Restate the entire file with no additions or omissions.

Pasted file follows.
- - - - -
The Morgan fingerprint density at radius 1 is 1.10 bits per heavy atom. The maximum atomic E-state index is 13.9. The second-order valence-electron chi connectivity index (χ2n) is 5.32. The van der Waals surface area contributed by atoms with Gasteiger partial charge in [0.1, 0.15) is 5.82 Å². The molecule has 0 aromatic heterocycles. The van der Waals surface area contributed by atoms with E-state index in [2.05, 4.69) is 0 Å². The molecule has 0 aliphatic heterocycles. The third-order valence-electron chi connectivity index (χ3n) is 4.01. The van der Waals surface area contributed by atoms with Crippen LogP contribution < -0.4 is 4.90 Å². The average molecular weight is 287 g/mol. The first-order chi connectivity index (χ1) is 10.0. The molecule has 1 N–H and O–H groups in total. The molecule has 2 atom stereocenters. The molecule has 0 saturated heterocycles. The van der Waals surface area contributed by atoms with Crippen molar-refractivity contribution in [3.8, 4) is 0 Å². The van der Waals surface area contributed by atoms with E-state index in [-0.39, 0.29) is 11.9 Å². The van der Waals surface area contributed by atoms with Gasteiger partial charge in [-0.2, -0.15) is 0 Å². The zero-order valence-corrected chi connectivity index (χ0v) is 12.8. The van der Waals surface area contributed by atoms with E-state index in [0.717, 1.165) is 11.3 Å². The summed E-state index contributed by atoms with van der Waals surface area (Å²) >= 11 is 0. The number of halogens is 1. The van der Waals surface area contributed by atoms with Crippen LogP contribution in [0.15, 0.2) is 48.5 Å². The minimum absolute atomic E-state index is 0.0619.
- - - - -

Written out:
The Morgan fingerprint density at radius 1 is 1.10 bits per heavy atom. The maximum atomic E-state index is 13.9. The second-order valence-electron chi connectivity index (χ2n) is 5.32. The van der Waals surface area contributed by atoms with Gasteiger partial charge in [0.1, 0.15) is 5.82 Å². The molecule has 0 aromatic heterocycles. The van der Waals surface area contributed by atoms with E-state index in [2.05, 4.69) is 0 Å². The molecule has 0 aliphatic heterocycles. The third-order valence-electron chi connectivity index (χ3n) is 4.01. The van der Waals surface area contributed by atoms with Crippen LogP contribution < -0.4 is 4.90 Å². The average molecular weight is 287 g/mol. The first-order chi connectivity index (χ1) is 10.0. The molecule has 1 N–H and O–H groups in total. The molecule has 2 atom stereocenters. The molecule has 0 saturated heterocycles. The van der Waals surface area contributed by atoms with Crippen molar-refractivity contribution in [3.8, 4) is 0 Å². The van der Waals surface area contributed by atoms with E-state index in [-0.39, 0.29) is 11.9 Å². The van der Waals surface area contributed by atoms with Gasteiger partial charge in [-0.2, -0.15) is 0 Å². The zero-order valence-corrected chi connectivity index (χ0v) is 12.8. The van der Waals surface area contributed by atoms with E-state index in [0.717, 1.165) is 11.3 Å². The summed E-state index contributed by atoms with van der Waals surface area (Å²) >= 11 is 0. The number of halogens is 1. The van der Waals surface area contributed by atoms with Crippen LogP contribution in [0.15, 0.2) is 48.5 Å². The minimum absolute atomic E-state index is 0.0619.